Saturday, September 19, 2020

U.S. Navy awards Lockheed Martin with $352M contract mod for F-35 helmet

Pentagon’s No.1 weapons supplier Lockheed Martin has been awarded a  $352,6 million contract modification for the procurement of Generation III helmet mounted display systems (HMDS) in support of the F-35 Lightning II program, according to a recent U.S. Department of Defense news release.

The modification to the previously awarded fixed-price-incentive-firm contract increases the ceiling and scope of the contract to include the procurement of Lot 12-14 Gen II HMDS in support of the F-35 Lightning II program.

Work performed by the corporation and its subcontractors in Fort Worth, Texas, and is expected to be completed in December 2020, according to the release. Subcontractors include U.S. aircraft parts maker Rockwell Collins and Israeli defense electronics company Elbit Systems.

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A vital element of the F-35’s unprecedented warfighter capability, the helmet’s ground-breaking technology equips the pilot with mission-critical information on the helmet’s visor; resolves well-documented fit, comfort, and convenience problems associated with helmets worn by pilots of legacy aircraft; and fuses together the F-35’s cutting edge communications and sensor suite to form a clear picture of the operating environment — giving F-35 pilots unrivaled situational awareness and a decisive advantage over adversaries.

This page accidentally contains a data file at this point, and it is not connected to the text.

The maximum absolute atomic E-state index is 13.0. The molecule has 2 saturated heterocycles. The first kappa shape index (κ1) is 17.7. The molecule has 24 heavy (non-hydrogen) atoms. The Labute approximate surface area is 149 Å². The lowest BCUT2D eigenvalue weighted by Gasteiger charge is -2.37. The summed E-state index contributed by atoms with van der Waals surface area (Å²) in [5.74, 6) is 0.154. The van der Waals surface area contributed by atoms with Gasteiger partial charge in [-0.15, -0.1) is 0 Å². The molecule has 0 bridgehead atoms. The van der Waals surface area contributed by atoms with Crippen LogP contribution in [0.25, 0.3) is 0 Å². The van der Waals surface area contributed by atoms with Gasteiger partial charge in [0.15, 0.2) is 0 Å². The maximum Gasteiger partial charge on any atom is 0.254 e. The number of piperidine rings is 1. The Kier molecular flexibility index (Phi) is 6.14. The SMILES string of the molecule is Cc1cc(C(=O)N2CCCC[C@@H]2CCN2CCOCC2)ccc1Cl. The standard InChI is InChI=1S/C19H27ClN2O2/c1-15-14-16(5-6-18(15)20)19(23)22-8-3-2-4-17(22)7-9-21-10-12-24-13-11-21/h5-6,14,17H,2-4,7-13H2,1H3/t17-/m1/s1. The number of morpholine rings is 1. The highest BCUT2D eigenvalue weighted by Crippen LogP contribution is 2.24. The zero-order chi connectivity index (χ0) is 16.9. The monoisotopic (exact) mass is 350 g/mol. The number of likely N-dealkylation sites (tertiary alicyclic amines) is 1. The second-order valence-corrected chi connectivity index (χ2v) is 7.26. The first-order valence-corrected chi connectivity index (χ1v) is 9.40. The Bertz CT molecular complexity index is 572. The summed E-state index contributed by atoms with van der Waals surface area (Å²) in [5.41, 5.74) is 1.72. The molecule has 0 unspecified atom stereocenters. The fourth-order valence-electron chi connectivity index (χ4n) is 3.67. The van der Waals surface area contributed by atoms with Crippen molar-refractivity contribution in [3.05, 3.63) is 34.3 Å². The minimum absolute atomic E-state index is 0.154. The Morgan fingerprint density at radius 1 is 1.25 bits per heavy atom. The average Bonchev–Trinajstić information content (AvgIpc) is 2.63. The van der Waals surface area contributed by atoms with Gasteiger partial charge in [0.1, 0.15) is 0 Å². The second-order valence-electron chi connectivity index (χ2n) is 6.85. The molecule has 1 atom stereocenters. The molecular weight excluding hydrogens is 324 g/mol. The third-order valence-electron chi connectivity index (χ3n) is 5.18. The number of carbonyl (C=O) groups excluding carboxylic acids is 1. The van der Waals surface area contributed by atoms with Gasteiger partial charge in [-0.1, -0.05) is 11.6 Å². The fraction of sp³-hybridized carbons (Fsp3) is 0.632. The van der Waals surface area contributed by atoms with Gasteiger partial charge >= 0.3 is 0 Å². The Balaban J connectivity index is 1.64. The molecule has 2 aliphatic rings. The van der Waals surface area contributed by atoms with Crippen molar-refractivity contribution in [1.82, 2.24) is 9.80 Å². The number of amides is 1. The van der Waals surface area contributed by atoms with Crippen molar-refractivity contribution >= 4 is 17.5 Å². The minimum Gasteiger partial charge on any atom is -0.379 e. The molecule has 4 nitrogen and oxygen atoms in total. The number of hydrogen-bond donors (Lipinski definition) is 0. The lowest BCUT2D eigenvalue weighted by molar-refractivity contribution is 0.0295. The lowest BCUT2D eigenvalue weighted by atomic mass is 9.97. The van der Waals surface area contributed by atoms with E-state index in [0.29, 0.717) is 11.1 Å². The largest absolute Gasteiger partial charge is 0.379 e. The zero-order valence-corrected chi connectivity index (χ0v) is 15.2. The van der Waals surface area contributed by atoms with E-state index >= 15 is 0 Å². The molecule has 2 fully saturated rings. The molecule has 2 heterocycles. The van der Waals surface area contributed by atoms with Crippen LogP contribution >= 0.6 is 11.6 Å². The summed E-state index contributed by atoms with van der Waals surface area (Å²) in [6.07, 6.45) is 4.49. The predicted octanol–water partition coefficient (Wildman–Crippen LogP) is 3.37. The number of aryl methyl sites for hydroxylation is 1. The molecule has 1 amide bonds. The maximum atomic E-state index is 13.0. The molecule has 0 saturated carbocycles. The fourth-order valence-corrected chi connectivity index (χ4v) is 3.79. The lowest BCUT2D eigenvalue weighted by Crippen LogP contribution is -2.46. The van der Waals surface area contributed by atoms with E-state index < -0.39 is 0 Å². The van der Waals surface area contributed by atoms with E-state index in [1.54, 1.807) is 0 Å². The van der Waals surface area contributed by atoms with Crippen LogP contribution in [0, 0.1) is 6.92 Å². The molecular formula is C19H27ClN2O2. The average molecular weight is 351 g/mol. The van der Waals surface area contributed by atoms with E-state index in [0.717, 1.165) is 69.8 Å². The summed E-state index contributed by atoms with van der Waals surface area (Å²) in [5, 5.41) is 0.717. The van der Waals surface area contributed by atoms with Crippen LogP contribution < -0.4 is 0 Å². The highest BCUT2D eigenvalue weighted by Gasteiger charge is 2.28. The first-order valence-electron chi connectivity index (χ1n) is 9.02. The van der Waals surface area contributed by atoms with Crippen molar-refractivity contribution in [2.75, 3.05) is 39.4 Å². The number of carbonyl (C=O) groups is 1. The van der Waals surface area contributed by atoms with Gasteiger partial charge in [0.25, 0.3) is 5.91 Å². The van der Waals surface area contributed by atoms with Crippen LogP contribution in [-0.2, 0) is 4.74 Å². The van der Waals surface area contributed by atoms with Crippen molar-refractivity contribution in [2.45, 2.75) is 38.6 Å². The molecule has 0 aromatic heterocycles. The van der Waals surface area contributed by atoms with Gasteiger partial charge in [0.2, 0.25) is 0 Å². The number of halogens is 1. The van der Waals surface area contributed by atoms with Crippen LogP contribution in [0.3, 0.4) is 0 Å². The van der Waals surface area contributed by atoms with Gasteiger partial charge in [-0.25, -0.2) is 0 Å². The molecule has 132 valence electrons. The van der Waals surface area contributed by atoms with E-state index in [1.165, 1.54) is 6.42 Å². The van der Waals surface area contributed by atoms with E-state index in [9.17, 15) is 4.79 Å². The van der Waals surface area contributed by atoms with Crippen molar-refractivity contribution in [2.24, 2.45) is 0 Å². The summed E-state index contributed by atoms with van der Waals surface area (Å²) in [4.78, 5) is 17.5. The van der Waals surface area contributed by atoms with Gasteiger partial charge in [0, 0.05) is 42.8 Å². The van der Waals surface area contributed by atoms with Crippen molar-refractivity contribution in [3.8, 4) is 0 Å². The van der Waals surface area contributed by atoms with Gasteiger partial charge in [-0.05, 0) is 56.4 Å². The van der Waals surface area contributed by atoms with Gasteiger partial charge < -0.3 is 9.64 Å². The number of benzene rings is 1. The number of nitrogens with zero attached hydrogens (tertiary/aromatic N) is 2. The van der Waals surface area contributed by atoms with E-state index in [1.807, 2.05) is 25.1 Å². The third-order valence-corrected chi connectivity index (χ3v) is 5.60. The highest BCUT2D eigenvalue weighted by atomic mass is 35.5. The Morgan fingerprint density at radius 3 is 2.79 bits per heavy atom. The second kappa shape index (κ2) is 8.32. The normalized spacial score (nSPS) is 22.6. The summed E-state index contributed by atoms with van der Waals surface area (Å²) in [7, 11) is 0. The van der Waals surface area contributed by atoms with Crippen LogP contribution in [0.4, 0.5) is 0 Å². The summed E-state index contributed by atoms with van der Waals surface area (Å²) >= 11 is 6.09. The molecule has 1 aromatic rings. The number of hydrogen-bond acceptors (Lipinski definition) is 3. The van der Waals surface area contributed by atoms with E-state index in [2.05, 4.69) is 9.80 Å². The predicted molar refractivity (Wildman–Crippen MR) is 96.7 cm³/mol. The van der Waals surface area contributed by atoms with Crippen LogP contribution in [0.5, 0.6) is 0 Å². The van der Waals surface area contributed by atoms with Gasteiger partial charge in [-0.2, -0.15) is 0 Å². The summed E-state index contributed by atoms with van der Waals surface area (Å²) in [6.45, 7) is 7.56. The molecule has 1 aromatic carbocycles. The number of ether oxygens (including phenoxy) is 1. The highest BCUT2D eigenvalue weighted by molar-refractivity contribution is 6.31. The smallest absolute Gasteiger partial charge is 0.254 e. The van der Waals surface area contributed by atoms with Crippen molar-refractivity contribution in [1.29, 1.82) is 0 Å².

The latest iteration — known as the Generation III helmet — is also easily realigned and readjusted based on the individual pilot’s needs, whereas previous legacy F/A-18 helmets are rigid, cumbersome, and require manual upgrades.

The Rockwell Collins’s website said the F-35 Gen III Helmet Mounted Display System’s next-generation interface provides pilots with intuitive access to vast quantities of flight, tactical, and sensor information for advanced situational awareness, precision and safety.

The next-generation user interface serves as the pilot’s primary display system, and virtual capabilities enable them to see through the bottom of the fuselage or directly at a target. With an uninterrupted display of flight information and sensor data, the pilot experiences extreme spatial orientation, superior weapons targeting, and tactical superiority–both day and night.

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Executive Editor

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